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Hand Tool Driven Lowboy Build

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Blog entry by OrangeElk posted 04-28-2016 01:15 PM 758 reads 0 times favorited 4 comments Add to Favorites Watch

The following is intended to document my process for building a lowboy. The build is primarily done with hand tools but I did end up using power tools as the project got going. This build was for a independent study so I had access to the university lab’s machines. The lowboy I chose looks like a transition piece between William and Mary to Queen Anne. This low boy was featured in PWM by Glen Huey, but I never ended up reading the issue, I made the plans from pictures.

Starting the project was getting the lumber from a local sawmill. I lucked out here and ended up unintentionally getting mostly curly cherry which ending up leading to a trip back to the sawmill to get some more curly cherry for the drawers. I layed out the boards and rough cut them to length with a handsaw. Then I jointed the faces of the boards that were wider than 8” ( the size of the jointer i had access to). Started this project I had accepted that i would use machines to surface and dimension most of the boards, mainly due to the time constraint. This is only my second project using hand tools and it takes me a good deal of time to get boards flat and parallel.

After getting everything dimensioned I started work on the legs, laid out the mortises and started chopping. I used a marking gauge to outline all the mortises. this took a little planning since I only have one gauge, I ended up making two more about half way through the project (once I was done using gauges?). The mortises were cut with a pig sticker chisel I picked up from an antique store. The first couple took some time but once I was used to it they didn’t take to long. I was pretty surprised by the end I could chop about a quarter inch down at a time.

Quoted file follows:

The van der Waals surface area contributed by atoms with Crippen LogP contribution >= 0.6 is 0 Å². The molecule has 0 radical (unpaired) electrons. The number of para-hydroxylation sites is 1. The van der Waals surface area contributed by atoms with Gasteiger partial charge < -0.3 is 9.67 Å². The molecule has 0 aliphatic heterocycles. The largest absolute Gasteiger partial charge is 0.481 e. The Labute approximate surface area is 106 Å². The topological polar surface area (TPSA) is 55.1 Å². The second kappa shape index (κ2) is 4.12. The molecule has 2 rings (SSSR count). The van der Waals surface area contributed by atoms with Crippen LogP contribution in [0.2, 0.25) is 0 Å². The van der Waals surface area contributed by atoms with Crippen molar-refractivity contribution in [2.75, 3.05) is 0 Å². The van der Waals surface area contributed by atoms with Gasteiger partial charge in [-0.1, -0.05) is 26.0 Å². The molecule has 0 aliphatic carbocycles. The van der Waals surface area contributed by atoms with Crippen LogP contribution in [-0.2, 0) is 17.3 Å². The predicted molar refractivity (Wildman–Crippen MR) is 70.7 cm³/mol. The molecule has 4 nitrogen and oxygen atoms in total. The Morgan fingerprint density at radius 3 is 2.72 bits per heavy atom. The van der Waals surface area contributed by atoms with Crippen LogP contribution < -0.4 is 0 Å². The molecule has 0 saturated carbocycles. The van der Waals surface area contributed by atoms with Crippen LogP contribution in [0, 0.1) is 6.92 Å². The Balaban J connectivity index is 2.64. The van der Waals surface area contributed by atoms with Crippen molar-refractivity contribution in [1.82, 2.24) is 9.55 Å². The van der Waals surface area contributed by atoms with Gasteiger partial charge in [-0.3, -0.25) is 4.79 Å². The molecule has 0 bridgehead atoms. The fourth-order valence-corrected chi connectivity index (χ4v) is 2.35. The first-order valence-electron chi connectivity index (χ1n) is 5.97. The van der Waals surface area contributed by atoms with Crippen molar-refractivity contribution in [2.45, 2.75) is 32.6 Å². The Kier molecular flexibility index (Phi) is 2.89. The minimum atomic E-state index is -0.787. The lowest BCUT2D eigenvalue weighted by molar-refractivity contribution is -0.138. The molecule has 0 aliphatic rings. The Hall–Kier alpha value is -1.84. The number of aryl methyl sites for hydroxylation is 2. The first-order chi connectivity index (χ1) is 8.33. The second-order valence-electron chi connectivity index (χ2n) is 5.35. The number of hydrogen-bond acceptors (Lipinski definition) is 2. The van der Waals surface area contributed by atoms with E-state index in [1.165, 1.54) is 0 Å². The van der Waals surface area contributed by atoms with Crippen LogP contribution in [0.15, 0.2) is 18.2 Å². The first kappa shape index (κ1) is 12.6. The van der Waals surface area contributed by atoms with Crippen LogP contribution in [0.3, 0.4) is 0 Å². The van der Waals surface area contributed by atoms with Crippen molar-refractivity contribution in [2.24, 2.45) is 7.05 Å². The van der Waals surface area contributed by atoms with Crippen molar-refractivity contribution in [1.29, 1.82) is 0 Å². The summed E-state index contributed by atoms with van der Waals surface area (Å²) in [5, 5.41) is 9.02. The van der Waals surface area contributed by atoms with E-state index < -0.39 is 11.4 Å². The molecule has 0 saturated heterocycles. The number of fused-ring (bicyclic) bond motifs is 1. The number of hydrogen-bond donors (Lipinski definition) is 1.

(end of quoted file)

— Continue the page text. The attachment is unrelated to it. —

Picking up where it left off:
Then as luck would have it the handle split with about half the mortises done. I’ve never heard of one of this splitting before. Figured a last ditch effort before making a new handle was to super glue it back together and its still together today. I also switched from a maple mallet to a cherry one, not sure if this made much of a difference but it couldn’t hurt.

Once I had all the mortises done I moved on to the tennons. I laid out all the tennons with a guage or a knife and then sawed the tennon and cheek. when sawing the shoulder i purposely stayed away from the gauge line and then chiseled the shoulder in. For the Cheeks i tried two methods, sawing and then cleaning up with a router plane and chiseling the waste out and then cleaning up with a router plane. Ultimately I preferred sawing the cheek, the chisel method was okay but if the grain wasn’t perfect it ended up taking more time than sawing.